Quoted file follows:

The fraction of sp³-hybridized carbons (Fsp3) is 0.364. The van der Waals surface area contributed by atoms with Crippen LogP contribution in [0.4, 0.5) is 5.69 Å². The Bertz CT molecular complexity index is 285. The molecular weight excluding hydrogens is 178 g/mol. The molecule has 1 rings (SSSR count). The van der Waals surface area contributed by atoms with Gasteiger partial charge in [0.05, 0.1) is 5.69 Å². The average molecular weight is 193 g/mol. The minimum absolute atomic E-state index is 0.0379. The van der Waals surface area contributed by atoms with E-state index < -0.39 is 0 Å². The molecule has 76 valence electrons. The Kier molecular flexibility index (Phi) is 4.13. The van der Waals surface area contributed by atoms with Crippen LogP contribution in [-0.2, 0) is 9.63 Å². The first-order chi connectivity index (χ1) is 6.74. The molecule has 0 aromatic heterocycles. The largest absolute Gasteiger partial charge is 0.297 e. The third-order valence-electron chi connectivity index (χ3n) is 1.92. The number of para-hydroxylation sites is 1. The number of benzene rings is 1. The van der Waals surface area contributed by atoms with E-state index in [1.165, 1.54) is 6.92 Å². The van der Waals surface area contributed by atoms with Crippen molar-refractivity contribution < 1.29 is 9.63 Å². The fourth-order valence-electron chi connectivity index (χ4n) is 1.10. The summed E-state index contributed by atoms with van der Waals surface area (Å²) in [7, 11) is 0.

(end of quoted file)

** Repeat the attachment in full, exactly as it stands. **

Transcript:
The fraction of sp³-hybridized carbons (Fsp3) is 0.364. The van der Waals surface area contributed by atoms with Crippen LogP contribution in [0.4, 0.5) is 5.69 Å². The Bertz CT molecular complexity index is 285. The molecular weight excluding hydrogens is 178 g/mol. The molecule has 1 rings (SSSR count). The van der Waals surface area contributed by atoms with Gasteiger partial charge in [0.05, 0.1) is 5.69 Å². The average molecular weight is 193 g/mol. The minimum absolute atomic E-state index is 0.0379. The van der Waals surface area contributed by atoms with E-state index < -0.39 is 0 Å². The molecule has 76 valence electrons. The Kier molecular flexibility index (Phi) is 4.13. The van der Waals surface area contributed by atoms with Crippen LogP contribution in [-0.2, 0) is 9.63 Å². The first-order chi connectivity index (χ1) is 6.74. The molecule has 0 aromatic heterocycles. The largest absolute Gasteiger partial charge is 0.297 e. The third-order valence-electron chi connectivity index (χ3n) is 1.92. The number of para-hydroxylation sites is 1. The number of benzene rings is 1. The van der Waals surface area contributed by atoms with E-state index in [1.165, 1.54) is 6.92 Å². The van der Waals surface area contributed by atoms with Crippen molar-refractivity contribution < 1.29 is 9.63 Å². The fourth-order valence-electron chi connectivity index (χ4n) is 1.10. The summed E-state index contributed by atoms with van der Waals surface area (Å²) in [7, 11) is 0.